Pretrip Inspection Checklist
The following pretrip inspection checklist helps ensure that the vehicle components are in good working condi- tion before each trip.
NOTE: Apply the parking brakes and chock the tires.
Pretrip Inspection and Daily Maintenance Procedures
Drain the air brake system air reservoirs.
Air reservoirs serve as storage tanks for com- pressed air. They collect water condensed from the air and small amounts of oil from the air compres- sor. Water and oil normally enter the reservoir in the form of vapor because of the heat generated during compression.
Inspect the batteries and battery cables as follows:
Check the fluid level in the windshield washer res- ervoir. Add washer fluid as needed.
Check the front hub lubricant level if equipped with oil-lubricated wheel bearings.
Tilt the cab. Examine the steering gear compo- nents.
Check the coolant level in the surge tank, check the condition of the radiator fins and the charge air cooler (as equipped).
Check the condition of the coolant hoses and heater hoses.
Check the condition of the drive belts.
Inspect the engine for fuel, oil, and coolant leaks.
Inspect the engine and chassis wiring.
Check the air intake system for leaks or damage.
Check the fluid level in the clutch fluid reservoir.
Check the engine oil level (Fig. 9.1).
Check the oil level in the automatic transmission (if equipped).
NOTE: The fluid must be warm to ensure an accu- rate check. The fluid level rises as temperature in- creases.
With the vehicle on a level surface, check the oil level in the transmission using one of the following procedures:
Check the fuel water separator, if equipped, for contaminants.
Lower the cab. Close the drain valves on the air brake system air tanks.
Inspect the fuel tank(s) and fuel line connection. If equipped, be sure the fuel tank shutoff valves are open.
Check the fuel level in the tank(s) and be sure the fuel cap vent area is clean. Check the fuel/water separator, if equipped, for leaks, and if needed, prime the fuel tank system.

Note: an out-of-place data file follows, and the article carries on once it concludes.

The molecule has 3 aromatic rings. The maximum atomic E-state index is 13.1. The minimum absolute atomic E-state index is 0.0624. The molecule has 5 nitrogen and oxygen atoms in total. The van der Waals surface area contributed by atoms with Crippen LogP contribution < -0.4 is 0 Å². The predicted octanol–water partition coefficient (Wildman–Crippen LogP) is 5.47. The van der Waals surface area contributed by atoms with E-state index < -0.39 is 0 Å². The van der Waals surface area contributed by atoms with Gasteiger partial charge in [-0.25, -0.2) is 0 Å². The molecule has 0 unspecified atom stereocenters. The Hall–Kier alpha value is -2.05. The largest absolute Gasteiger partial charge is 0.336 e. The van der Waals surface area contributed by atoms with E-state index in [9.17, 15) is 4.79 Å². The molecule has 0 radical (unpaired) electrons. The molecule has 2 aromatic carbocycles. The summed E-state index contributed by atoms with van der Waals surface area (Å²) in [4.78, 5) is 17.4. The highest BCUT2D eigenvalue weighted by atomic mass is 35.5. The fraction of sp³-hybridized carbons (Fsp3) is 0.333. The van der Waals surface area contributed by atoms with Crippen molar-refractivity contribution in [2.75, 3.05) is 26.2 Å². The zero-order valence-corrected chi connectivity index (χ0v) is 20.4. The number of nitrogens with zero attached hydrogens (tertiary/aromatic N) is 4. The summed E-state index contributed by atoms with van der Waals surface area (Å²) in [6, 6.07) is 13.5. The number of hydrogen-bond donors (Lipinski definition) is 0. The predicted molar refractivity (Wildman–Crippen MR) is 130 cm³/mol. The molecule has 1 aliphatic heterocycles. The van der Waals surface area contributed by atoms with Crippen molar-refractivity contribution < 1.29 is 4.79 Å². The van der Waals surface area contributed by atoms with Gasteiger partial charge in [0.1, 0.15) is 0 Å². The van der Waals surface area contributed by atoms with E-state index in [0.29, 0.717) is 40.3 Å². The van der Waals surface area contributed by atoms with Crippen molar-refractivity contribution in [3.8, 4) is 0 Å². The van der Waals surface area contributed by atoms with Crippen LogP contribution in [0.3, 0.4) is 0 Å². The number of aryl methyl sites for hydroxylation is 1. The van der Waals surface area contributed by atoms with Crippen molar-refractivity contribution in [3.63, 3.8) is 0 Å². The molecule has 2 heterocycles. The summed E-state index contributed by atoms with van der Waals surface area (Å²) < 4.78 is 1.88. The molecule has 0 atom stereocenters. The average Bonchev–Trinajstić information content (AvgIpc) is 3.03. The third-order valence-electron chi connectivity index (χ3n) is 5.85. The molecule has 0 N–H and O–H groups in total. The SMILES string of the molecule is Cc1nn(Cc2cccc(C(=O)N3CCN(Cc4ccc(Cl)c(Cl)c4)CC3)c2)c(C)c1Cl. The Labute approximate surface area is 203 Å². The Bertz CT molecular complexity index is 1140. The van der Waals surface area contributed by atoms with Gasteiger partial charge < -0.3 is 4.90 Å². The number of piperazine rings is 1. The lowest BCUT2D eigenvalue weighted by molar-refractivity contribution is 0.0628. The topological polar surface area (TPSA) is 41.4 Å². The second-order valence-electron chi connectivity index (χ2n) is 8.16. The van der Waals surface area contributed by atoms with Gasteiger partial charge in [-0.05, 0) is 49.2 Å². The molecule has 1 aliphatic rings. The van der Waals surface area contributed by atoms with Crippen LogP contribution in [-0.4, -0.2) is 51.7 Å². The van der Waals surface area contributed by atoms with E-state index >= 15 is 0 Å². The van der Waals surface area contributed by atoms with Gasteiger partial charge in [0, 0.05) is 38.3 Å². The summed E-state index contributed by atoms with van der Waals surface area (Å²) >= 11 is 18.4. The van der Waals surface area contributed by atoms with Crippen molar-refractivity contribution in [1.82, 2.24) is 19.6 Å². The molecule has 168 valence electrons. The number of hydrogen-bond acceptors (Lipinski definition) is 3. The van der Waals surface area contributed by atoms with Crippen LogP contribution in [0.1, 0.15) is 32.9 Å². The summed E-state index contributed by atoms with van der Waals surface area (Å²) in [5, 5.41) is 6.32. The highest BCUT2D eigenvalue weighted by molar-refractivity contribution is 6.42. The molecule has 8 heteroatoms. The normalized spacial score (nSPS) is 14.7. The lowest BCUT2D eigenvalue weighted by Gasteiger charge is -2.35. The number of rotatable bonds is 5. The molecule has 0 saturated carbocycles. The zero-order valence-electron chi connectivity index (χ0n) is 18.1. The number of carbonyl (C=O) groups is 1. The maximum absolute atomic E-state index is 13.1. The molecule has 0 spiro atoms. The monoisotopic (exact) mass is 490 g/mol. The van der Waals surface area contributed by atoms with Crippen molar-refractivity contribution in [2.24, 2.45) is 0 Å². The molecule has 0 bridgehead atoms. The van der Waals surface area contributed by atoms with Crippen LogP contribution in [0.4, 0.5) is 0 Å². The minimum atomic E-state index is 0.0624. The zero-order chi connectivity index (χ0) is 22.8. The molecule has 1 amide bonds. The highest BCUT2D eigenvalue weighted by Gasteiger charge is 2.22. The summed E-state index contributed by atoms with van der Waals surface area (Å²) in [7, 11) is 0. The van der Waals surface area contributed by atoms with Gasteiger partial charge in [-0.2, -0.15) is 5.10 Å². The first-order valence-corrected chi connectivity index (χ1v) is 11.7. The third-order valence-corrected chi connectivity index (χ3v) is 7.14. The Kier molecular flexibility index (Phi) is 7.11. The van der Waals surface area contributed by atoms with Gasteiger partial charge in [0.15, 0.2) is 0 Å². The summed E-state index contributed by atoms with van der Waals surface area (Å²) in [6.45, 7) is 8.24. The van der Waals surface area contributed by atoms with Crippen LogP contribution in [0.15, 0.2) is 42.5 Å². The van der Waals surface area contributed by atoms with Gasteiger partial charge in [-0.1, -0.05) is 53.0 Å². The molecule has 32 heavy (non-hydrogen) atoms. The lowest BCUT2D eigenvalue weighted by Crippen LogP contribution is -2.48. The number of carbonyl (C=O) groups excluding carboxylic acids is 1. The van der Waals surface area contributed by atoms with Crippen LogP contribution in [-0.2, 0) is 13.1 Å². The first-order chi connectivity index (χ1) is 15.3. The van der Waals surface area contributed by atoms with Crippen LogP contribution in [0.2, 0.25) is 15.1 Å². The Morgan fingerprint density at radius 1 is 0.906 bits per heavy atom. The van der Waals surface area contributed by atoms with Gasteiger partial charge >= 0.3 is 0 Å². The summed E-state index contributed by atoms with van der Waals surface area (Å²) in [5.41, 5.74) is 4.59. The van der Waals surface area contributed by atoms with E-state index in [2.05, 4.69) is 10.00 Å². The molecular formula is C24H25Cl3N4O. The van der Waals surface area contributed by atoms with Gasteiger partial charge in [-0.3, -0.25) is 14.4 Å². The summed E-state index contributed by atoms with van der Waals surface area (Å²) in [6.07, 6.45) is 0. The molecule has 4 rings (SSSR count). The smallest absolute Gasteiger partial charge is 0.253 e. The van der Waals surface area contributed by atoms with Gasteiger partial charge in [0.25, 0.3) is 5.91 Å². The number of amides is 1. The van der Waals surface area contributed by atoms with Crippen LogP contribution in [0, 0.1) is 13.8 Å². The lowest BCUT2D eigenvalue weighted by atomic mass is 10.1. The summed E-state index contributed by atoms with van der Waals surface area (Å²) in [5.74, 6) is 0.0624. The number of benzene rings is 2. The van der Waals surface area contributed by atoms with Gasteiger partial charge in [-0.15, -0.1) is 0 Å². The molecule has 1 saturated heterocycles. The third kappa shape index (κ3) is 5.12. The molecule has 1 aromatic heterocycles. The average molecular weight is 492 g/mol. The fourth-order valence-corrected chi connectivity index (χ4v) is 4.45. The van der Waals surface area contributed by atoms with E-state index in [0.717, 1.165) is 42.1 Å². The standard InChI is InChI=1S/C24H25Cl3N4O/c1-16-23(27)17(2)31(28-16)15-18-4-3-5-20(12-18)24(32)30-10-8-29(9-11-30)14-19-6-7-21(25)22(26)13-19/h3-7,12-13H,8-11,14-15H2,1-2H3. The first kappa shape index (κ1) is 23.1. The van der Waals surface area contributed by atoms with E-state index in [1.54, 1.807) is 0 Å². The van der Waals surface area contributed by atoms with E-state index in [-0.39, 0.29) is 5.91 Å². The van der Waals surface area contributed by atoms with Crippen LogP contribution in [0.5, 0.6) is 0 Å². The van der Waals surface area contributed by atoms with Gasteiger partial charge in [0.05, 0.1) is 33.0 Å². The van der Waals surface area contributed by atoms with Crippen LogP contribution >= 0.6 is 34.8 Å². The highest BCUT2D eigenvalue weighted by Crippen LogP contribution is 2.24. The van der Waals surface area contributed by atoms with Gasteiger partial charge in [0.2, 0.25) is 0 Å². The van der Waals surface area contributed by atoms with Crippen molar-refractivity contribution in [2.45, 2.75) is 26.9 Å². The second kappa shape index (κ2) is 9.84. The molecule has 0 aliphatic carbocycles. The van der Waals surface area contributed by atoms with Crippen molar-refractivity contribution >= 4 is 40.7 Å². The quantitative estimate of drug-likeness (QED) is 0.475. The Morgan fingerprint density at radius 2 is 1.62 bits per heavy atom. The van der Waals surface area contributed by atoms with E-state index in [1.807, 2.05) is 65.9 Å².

If the engine is equipped with a priming pump, do the following:
If the engine is not equipped with a priming pump, do the following:
If equipped, check the transmission oil cooler for debris and for leaks.
If so equipped, inspect the fifth wheel and check it for adequate lubrication.
With the trailer unhooked from the tractor, inspect the fifth wheel (daily) for the follow- ing conditions:
Lubricate the fifth wheel top plate and other grease points at least once a week and more often in severe service.
If so equipped, inspect the 7-way trailer cable re- ceptacle(s) for good connections.
Inspect the front and rear suspension components, including the springs, shocks, and suspension brackets.
Clean the headlights, rearview mirrors, and the out- side of the windshield and all window glass. Check the condition of the windshield wiper arms and blades.
Clean the inside of the windshield, the gauges on the dash, and all window glass.
Check the steering wheel for excessive play.
Adjust the driver’s seat, then align the rearview mirrors.
Inspect the seat belts and tether belts if so equipped. See Fig. 9.3.
Check the cab interior for loose items and secure or remove them.
Start the engine and make sure the oil-pressure and air-pressure warning systems are working.
Make sure that both the electric horn and the air horn work. Then check the wiper and washer con- trol. During cold weather, check the operation of the heater and defroster controls.
Check the operation of the backup alarm if so equipped.
Check the operation of all gauge lights and interior lights.
Make sure all of the lights are working.